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If there's one dish that was obviously gonna be better left over, it was those chouriço and peppers.  And boy were they.  (Good thing:  I have two more servings left.)  On a Portuguese roll, with fried potatoes on the side.

I spent a solid span of time thinking what would be good with them.  I came up with the idea of a juicy Malbec.  Well, not too juicy.

2019 Les Vins Contés (Olivier Lamasson) Cheville de Fer

Natural Côt from the Loire.  This is supposed to be Lamasson's most "serious" wine.  But don't let that make you think that it tastes less "natural" the rest of his line.  This has all the hallmarks:  the funk, the slight fizz, the laser-focused fruit sitting underneath it all.

Love it myself.

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I truly believe that many of us are going to come out of This better people.

For example, in Former Times, it never would have occurred to me to use leftover roast squash and tomatoes in a frittata.  I just didn't think like that.  Now, when just about every meal I have is home-cooked -- and my larder is much fuller than usual -- I have to think like that.  What's more, frittatas are virtually fuck-up proof.

(I'd like to say, though, that other than my audio amplification upgrade, the best, most effectual, most life-enhancing upgrades I've made during Quarantine are to my ovenware.  What a difference!)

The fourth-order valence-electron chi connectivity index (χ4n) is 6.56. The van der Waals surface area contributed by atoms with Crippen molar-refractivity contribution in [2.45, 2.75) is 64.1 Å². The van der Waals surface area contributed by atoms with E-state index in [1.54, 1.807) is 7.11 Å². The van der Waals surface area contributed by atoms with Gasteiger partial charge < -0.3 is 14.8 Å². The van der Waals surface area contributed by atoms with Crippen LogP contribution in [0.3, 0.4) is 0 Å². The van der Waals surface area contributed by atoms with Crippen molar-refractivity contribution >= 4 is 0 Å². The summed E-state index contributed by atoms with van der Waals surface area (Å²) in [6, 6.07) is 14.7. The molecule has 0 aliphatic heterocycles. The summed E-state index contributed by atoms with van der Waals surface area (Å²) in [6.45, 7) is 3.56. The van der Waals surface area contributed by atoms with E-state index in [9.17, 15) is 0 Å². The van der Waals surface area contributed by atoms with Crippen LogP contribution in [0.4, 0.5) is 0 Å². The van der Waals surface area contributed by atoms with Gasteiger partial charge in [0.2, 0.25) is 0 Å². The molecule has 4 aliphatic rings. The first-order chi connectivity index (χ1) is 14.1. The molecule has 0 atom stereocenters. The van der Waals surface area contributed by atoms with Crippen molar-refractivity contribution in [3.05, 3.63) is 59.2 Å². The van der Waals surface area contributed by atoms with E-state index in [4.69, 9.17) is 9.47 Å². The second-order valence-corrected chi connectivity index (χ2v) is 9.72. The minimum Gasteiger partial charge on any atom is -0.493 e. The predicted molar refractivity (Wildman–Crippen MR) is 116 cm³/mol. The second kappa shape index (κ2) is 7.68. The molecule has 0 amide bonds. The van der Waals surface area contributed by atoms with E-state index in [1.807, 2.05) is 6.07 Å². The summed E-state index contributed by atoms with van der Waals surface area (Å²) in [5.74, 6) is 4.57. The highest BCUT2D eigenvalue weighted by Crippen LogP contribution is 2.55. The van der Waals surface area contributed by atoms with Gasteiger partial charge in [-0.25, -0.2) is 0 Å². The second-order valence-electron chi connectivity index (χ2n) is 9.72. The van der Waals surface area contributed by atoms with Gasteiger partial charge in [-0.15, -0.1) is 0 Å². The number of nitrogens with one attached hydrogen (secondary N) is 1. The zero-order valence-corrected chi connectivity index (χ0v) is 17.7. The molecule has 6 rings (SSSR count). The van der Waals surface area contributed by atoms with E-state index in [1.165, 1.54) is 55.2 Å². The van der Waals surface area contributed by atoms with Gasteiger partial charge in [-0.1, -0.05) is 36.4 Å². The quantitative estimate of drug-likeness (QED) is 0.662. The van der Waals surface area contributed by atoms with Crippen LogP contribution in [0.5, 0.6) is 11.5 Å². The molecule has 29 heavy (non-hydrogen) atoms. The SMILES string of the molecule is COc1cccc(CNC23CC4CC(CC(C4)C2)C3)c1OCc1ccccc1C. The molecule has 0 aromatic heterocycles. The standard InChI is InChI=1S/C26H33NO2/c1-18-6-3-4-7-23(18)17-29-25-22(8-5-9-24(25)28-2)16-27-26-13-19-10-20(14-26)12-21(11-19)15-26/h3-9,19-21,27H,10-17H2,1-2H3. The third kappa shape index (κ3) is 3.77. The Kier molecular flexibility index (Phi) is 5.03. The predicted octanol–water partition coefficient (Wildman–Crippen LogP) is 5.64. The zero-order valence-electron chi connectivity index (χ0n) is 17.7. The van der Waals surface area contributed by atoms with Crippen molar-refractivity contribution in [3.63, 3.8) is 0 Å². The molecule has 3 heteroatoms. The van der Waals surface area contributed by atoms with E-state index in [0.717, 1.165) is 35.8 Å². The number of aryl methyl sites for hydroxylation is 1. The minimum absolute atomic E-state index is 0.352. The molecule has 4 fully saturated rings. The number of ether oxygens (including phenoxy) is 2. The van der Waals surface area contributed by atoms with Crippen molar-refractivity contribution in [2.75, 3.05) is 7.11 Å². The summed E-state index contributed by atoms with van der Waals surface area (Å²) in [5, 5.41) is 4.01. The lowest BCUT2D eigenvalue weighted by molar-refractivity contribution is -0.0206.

Other stuff went into the frittata, obvs.  On the side, raw mustard greens dressed with an herbed vinaigrette.

I served it on the table in the cast iron baking dish, taking slices out as I went along.  It was nice.

I know it seems like I drink the same wines over and over, but this was obviously going to get a Sancerre, right?

2017 Domaine du Carrou (Dominque Roger) Sancerre "Chêne Marchand"

I mean, there's a reason Sauvignon Blanc is the obvious go-to for this frittata.  Cuz it's perfect with it is why.  The gooseberries and grass and acid are perfect with tomatoes and perfect with eggs.  They kind of like the basil that was in this as well.  The other stuff in the frittata, well, it all was fine together.

This is one of Dominique Roger's grander Sancerres.  I guess I think it's better than its little brothers -- but it's still just a good down-the-middle expression of the type (which, to be clear, is very far from a worthless thing).  If you like Sancerre, you'll think this is a very nice example.  If you don't like Sancerre . . . what's wrong with you?

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Couldn't agree more about frittatas. We always had a done a pretty good job using frittatas as a good use of leftovers  but now it is in overdrive.  Breakfast this weekend was a spicy shrimp and poblano pepper frittata from a leftover dinner. Some avocado and cilantro and who needs Cosme. 

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1 hour ago, voyager said:

It took a pandemic to teach NY hipsters to learn about international peasant larder cooking?   Welcome to the club.

Most of my cooking is peasant larder cooking.

Just, previously, not this light.

(And, I guess, different peasants.)